“There is Nothing Natural, but There is Much to Celebrate, about Naturally Occurring Retirement Communities (NORCs)”– Hillary Caldwell, PhD candidate in Environmental Psychology, CUNY Graduate Center
Popular and academic interest is mounting around the notion that most individuals in the United States want to “age in place” (as opposed to being relocated to a specialized facility for older adults), but that for most, this is a struggle. Cities would seem to support aging in place by making a wide range of social and health services, and public transportation, easily accessible. However, urban processes of gentrification and the privatization of public space, on top of decades of state disinvestment in the social wage, make aging in cities difficult, especially for low and moderate-income individuals. As such, the emergence in U.S. cities of “Naturally Occurring Retirement Communities (NORCs),” in which unusually high proportions of low to moderate income residents are aging in place, is rather interesting. In these neighborhoods and housing developments programs are being developed, with public and private funding, to further support older residents. Seen as opportunities to deliver services at economies of scale, these programs are being applauded and replication attempts are underway in various other contexts. What goes under‐emphasized in the literature and press on NORC programs is that they were first developed, and still predominately exist, in Limited Equity Cooperatives (LECs) in New York City. My research explores the importance of this connection through critical ethnographic inquiry into one of the original NORC programs. I suggest that NORCs are not, in fact, naturally occurring, and that they should be understood in terms of their historical production. Conditions that appear to have encouraged the aging in place of so many residents and the development of a supportive service program in this case include: the permanent affordability and cooperative governance principles of LECs, the use‐value orientation of residents, and architectural features that are common to many LECs and to public housing developments across U.S. cities. I argue that LECs and other shared equity homeownership programs should be considered and promoted for their social, as well as economic, value. Although not well known or supported, they are an especially interesting housing model to consider in the context of the foreclosure crisis, a widespread lack of affordable housing in cities, and an aging population. In addition, I suggest that NORC‐like programs might also be fostered in communities besides those with an LEC structure, if conditions such as permanent affordability and a democratic governance structure are put into place.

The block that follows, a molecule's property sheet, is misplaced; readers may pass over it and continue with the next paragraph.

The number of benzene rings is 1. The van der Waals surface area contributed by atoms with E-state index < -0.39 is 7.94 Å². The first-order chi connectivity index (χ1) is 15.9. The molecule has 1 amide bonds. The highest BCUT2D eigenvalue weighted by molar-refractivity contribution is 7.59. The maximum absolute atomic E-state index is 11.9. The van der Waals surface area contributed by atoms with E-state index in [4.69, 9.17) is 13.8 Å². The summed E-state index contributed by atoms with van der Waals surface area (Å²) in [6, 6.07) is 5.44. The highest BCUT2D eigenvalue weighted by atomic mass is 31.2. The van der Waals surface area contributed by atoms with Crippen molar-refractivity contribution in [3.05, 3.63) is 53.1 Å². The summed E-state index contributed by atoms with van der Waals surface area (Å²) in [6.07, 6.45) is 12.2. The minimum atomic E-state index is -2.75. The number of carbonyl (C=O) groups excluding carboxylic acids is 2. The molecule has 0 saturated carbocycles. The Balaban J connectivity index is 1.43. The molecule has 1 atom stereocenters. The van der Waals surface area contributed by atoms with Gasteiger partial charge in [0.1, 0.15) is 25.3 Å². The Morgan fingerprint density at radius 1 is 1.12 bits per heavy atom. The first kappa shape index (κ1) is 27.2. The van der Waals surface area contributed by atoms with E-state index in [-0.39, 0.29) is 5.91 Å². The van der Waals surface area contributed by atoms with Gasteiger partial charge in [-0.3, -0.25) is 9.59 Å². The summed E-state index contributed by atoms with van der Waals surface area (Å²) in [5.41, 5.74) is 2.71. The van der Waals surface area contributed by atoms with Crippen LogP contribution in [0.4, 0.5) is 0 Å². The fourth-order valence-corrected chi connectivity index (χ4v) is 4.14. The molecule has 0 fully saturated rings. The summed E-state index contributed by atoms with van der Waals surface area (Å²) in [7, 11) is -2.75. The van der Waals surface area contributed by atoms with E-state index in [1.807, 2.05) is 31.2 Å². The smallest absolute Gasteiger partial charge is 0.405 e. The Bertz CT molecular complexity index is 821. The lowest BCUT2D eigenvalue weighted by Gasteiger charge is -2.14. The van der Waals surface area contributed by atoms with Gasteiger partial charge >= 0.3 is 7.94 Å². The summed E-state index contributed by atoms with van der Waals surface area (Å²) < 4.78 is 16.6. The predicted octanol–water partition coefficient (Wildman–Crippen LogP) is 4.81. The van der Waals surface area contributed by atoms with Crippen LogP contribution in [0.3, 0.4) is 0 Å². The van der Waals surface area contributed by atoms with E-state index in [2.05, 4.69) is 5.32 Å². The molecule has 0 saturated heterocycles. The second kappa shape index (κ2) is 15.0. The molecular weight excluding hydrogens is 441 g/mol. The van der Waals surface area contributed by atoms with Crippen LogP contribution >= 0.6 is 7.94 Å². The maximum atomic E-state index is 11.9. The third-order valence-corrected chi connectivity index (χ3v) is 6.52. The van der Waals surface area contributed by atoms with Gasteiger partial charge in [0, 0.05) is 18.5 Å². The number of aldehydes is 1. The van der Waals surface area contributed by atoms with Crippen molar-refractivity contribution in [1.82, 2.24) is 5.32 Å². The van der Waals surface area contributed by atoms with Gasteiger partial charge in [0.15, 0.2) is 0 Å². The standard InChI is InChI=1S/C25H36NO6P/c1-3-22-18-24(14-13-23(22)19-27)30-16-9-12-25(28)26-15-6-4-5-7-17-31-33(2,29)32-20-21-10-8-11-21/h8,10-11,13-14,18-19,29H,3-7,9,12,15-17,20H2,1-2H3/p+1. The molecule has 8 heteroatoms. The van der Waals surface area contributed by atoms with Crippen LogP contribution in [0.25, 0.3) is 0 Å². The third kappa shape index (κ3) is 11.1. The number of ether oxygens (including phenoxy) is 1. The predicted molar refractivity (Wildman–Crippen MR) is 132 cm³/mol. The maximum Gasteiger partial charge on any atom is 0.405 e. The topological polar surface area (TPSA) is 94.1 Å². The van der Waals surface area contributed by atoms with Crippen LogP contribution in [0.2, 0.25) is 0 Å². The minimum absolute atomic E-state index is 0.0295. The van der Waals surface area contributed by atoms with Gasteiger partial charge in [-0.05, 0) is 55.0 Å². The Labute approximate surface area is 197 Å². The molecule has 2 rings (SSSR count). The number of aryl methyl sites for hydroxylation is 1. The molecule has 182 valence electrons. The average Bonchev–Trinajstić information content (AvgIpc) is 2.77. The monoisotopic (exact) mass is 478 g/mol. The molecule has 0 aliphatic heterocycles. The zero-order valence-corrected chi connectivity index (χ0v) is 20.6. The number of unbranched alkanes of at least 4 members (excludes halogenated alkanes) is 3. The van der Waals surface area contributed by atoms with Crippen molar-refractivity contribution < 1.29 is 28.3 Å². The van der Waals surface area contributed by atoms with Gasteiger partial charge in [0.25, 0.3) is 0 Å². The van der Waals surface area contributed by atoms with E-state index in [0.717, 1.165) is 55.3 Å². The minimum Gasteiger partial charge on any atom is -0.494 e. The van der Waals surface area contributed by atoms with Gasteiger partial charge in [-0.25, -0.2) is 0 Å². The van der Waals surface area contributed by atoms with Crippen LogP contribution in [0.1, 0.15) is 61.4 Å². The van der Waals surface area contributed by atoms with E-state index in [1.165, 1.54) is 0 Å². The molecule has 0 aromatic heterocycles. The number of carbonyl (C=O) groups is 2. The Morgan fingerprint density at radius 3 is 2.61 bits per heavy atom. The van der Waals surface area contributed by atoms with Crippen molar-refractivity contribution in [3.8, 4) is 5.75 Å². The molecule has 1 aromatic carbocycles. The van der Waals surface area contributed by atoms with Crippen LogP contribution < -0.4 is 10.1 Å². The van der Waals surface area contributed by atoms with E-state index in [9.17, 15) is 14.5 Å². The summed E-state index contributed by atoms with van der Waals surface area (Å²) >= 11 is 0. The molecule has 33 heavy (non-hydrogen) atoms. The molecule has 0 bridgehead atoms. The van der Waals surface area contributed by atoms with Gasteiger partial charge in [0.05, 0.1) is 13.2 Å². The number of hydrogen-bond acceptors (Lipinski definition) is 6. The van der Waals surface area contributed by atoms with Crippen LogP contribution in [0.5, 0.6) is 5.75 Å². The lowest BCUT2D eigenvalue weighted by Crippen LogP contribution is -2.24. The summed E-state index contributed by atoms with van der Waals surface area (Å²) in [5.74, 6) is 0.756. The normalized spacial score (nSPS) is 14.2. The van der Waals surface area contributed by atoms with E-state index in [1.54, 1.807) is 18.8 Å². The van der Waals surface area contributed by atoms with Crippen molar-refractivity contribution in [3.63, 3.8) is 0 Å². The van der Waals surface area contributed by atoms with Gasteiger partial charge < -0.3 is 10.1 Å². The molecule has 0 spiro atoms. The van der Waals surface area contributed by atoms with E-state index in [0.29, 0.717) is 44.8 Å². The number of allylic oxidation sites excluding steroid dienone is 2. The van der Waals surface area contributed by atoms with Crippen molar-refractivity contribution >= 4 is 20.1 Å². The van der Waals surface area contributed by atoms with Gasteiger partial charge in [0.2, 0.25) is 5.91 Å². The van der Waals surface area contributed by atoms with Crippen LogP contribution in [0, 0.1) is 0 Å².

“The House That Miss Ruby Built: Conceptions of Value and Space in a Housing Cooperative” – Jill Siegel, PhD candidate in Anthropology, University of Pennsylvania
This dissertation examines the overlap between identity and finance through the lens of affordable homeownership. Based on two years of ethnographic fieldwork, I consider the double meaning of value—the value of the property as well as the value of persons. In the American ownership society, there is a higher status of homeowners as opposed to renters. Yet, in part as a result of the ongoing housing and financial crises, many critics question the relentless promotion of homeownership as the best solution for all households. Through an investigation into affordable housing cooperatives, I examine how new economic and financial practices shape subjectivities and socialities, especially with regard to issues of race, ethnicity, class and gender. How can new understandings of “value” change ways of thinking about ownership itself, about the states of possessive individualism/collectivism? I also consider how these cooperatives, an alternative to private ownership, can act as a potential buffer against the effects of the housing crisis and recession since, as decommoditized housing removed from the cycle of private ownership and profit, they have a fixed value and are not subject to the volatility of pricing in the private market.